5 Tips for Teaching Time Management

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When I was in school, I was the queen of time management. During high school, I was involved in choir, orchestra, drama, chamber orchestra (which was after school), show choir (also after school) and I took ballet 4-5 days a week depending on the time of year. I also had 3 AP/Honors classes, so my class load wasn’t light by any means. However, I always managed to get my work done on time, if not early.

Want your kids to learn how to manage their time more wisely or just better? Our oldest has struggled with time management in the past, however, these 5 tips have helped him improve in the past year. :: www.inallyoudo.net

How did I do that, you might ask? Time Management

I learned from an early age that schoolwork came first and, except on very rare occasions, it had to be done before any other after school activities. I knew that if my homework or grades suffered, I would not be allowed to go to dance class and I absolutely loved to dance.

I will admit, it is not something that was taught to me, other than through consequences – if I didn’t finish, I didn’t go. However, in college I did learn a few tricks to managing my time, which I teach my own kids now.

5 Tips for Teaching Time Management

  1. Start Young – Time Management doesn’t start in Middle School or High School, it starts young. As I said above, I don’t remember learning Time Management, but I did it even in elementary school. I knew my work had to be done to play outside after school or go to dance class. We start teaching our kids from the time we begin schoolwork, that there are consequences for not finishing their work. Most of the time they are working under our instruction, so they get it done. However, their math is done on the computer and if they do not finish their lessons (or until they finish their lessons), there are no electronics or outside play time. This isn’t always easy, especially since we have to rotate through one computer, but they are allowed to read or even play with their LEGO bricks quietly while the others work. If you are one that plans your homeschool out by the week, month or even year – write down their assignments for them, so they can see what is expected. That way they can work ahead if they want!
  2. Set a timer – Most kids (or adults for that matter) do not comprehend the amount of time it takes to complete a task. That’s when a timer comes in handy. Setting a timer allows kids to realize how much time their math assignment may take or how much time it takes to read 3 chapters in their book. Sometimes the timer can be helpful to push them along, but don’t use it negatively. This is meant to be a training tool. I have one child that likes to race against the clock, but we found with his reading, the comprehension suffered. So, we just allow extra time for reading assignments. However, most of the time the timer helps.
  3. Make it their responsibility – While I give my younger kids grace and we have lots of teachable moments, my oldest (12) is expected to take responsibility for his assignments. He knows what is expected of him each day and thus, week, so he is responsible for getting it done. This did not happen overnight, nor does it always happen without some prodding or consequences. We cannot expect our children to magically know how to manage their time, because I know plenty of adults who struggle with it themselves. However, I can teach them strategies and ways to help them, so they can succeed through high school, college and adulthood.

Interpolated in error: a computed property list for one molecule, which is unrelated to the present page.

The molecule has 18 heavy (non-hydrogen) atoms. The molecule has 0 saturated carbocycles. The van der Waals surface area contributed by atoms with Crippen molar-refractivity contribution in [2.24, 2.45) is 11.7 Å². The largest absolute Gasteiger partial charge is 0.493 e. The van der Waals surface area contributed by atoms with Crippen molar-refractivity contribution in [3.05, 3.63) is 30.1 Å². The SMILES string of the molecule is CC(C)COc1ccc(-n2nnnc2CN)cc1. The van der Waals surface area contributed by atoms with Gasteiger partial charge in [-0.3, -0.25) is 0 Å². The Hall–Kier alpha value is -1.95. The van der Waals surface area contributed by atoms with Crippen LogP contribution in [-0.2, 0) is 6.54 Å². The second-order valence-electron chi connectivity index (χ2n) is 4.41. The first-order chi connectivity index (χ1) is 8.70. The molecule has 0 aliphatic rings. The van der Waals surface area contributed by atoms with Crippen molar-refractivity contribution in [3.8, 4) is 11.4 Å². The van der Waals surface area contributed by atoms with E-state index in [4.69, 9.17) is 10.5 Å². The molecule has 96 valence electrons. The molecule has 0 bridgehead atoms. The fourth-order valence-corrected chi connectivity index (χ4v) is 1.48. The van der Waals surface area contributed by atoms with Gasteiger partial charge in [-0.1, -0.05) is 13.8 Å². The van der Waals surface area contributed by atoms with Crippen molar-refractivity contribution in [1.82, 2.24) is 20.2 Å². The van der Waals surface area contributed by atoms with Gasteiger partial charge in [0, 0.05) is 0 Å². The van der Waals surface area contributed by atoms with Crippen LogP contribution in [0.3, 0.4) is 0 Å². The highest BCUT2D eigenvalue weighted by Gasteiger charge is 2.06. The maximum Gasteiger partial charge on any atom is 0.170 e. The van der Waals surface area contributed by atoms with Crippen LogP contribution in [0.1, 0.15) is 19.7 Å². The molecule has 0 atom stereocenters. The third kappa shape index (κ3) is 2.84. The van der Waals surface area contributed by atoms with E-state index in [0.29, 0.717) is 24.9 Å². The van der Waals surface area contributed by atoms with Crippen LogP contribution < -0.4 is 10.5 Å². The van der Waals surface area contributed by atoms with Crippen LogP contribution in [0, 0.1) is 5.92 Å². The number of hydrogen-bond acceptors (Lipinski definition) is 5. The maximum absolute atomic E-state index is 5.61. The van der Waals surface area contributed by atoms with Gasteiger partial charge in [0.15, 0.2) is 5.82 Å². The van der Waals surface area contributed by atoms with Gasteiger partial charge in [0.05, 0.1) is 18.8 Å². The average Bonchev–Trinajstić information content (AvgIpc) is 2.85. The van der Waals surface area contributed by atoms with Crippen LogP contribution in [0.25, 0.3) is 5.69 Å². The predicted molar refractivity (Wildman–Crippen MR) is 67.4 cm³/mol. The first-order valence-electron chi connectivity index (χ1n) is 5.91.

4. Create an assignment list – Sometimes kids just don’t like or forget to check their planner. This is when an assignment list comes in handy. I used one in college and it literally saved my life. After I had all my syllabi from each class, I would sit down and type out a spreadsheet with all my assignments and due dates in order and a check box, to mark off completed assignments. It would take me most of a day, but it helped me so much. I could work ahead and in my free time on projects in the order they were due, so nothing slipped through. Often times, I was completely finished with papers, reading and assignments at least a month before the end of the semester. This freed up more time for studying and enjoying time before finals.
  5. Use a planner – This is far more important than pretty planners and decorative stickers. If your kids (any age) are involved in outside activities, they need a planner. While I know most mom’s keep the schedule in the home, if kids don’t know their own schedules, how can they learn to plan? This can be a simple daily planner or as elaborate as you want. We use our Middle & High School Planner for our oldest and it has really helped him stay on track. If you have a middle or high schooler that needs to work on their time management, the Middle & High School Planner has it all!


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Annette has been married to her husband and best friend since 2003. Together they are raising their six children to follow the Lord’s will, no matter what. Annette longs for the day when she will meet all her angel babies who have entered heaven before her. She enjoys creating fun and engaging printables, unit studies and curriculum for homeschool families. You can follow her crazy life at In All You Do where she blogs about marriage, parenting, and homeschooling all while maintaining her sanity. She is also the owner of Thrifty Homeschoolers, where she shares free printables and resources from around the web as well as deals on curriculum and homeschooling resources. You can also keep up with her via Facebook, Twitter, Instagram and Pinterest.

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